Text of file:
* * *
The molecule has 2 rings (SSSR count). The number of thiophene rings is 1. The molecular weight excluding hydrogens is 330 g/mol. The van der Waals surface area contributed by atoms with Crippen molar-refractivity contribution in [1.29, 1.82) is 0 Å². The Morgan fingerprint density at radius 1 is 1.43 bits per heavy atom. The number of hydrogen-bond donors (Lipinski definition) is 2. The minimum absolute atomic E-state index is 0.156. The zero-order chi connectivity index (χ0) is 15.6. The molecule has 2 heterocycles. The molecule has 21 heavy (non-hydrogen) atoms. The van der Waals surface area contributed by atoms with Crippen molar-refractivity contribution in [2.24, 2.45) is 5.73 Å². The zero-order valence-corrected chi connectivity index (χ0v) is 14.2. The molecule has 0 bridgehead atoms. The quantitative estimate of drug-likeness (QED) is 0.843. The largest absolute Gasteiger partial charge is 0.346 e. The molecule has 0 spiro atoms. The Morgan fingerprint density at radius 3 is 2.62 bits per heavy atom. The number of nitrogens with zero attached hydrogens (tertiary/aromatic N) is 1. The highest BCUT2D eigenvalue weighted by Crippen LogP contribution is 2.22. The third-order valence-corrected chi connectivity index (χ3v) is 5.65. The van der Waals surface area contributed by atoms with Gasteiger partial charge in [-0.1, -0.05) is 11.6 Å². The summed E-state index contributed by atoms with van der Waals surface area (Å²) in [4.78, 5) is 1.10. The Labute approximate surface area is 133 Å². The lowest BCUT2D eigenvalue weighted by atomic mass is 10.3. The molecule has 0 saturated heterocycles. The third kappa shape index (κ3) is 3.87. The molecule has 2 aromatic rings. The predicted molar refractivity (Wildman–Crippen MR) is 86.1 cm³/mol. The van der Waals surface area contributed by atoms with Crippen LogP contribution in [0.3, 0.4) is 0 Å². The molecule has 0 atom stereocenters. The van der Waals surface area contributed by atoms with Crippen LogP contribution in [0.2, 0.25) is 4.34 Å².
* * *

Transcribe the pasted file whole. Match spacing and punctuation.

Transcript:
The molecule has 2 rings (SSSR count). The number of thiophene rings is 1. The molecular weight excluding hydrogens is 330 g/mol. The van der Waals surface area contributed by atoms with Crippen molar-refractivity contribution in [1.29, 1.82) is 0 Å². The Morgan fingerprint density at radius 1 is 1.43 bits per heavy atom. The number of hydrogen-bond donors (Lipinski definition) is 2. The minimum absolute atomic E-state index is 0.156. The zero-order chi connectivity index (χ0) is 15.6. The molecule has 2 heterocycles. The molecule has 21 heavy (non-hydrogen) atoms. The van der Waals surface area contributed by atoms with Crippen molar-refractivity contribution in [2.24, 2.45) is 5.73 Å². The zero-order valence-corrected chi connectivity index (χ0v) is 14.2. The molecule has 0 bridgehead atoms. The quantitative estimate of drug-likeness (QED) is 0.843. The largest absolute Gasteiger partial charge is 0.346 e. The molecule has 0 spiro atoms. The Morgan fingerprint density at radius 3 is 2.62 bits per heavy atom. The number of nitrogens with zero attached hydrogens (tertiary/aromatic N) is 1. The highest BCUT2D eigenvalue weighted by Crippen LogP contribution is 2.22. The third-order valence-corrected chi connectivity index (χ3v) is 5.65. The van der Waals surface area contributed by atoms with Gasteiger partial charge in [-0.1, -0.05) is 11.6 Å². The summed E-state index contributed by atoms with van der Waals surface area (Å²) in [4.78, 5) is 1.10. The Labute approximate surface area is 133 Å². The lowest BCUT2D eigenvalue weighted by atomic mass is 10.3. The molecule has 0 saturated heterocycles. The third kappa shape index (κ3) is 3.87. The molecule has 2 aromatic rings. The predicted molar refractivity (Wildman–Crippen MR) is 86.1 cm³/mol. The van der Waals surface area contributed by atoms with Crippen LogP contribution in [0.3, 0.4) is 0 Å². The molecule has 0 atom stereocenters. The van der Waals surface area contributed by atoms with Crippen LogP contribution in [0.2, 0.25) is 4.34 Å².